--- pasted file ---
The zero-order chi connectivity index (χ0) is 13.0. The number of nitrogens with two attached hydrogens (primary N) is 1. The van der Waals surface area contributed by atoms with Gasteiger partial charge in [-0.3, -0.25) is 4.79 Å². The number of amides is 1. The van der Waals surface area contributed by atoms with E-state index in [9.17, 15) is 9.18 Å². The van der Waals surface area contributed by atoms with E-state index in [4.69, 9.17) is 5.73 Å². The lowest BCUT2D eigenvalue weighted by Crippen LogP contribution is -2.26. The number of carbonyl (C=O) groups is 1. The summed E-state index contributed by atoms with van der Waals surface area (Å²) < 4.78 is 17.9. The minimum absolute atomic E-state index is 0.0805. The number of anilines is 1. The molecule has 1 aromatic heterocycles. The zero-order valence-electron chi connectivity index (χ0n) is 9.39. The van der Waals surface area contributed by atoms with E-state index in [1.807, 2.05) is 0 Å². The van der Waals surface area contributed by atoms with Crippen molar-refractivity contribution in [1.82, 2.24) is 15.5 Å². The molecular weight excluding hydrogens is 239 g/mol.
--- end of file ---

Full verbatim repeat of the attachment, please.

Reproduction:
The zero-order chi connectivity index (χ0) is 13.0. The number of nitrogens with two attached hydrogens (primary N) is 1. The van der Waals surface area contributed by atoms with Gasteiger partial charge in [-0.3, -0.25) is 4.79 Å². The number of amides is 1. The van der Waals surface area contributed by atoms with E-state index in [9.17, 15) is 9.18 Å². The van der Waals surface area contributed by atoms with E-state index in [4.69, 9.17) is 5.73 Å². The lowest BCUT2D eigenvalue weighted by Crippen LogP contribution is -2.26. The number of carbonyl (C=O) groups is 1. The summed E-state index contributed by atoms with van der Waals surface area (Å²) < 4.78 is 17.9. The minimum absolute atomic E-state index is 0.0805. The number of anilines is 1. The molecule has 1 aromatic heterocycles. The zero-order valence-electron chi connectivity index (χ0n) is 9.39. The van der Waals surface area contributed by atoms with E-state index in [1.807, 2.05) is 0 Å². The van der Waals surface area contributed by atoms with Crippen molar-refractivity contribution in [1.82, 2.24) is 15.5 Å². The molecular weight excluding hydrogens is 239 g/mol.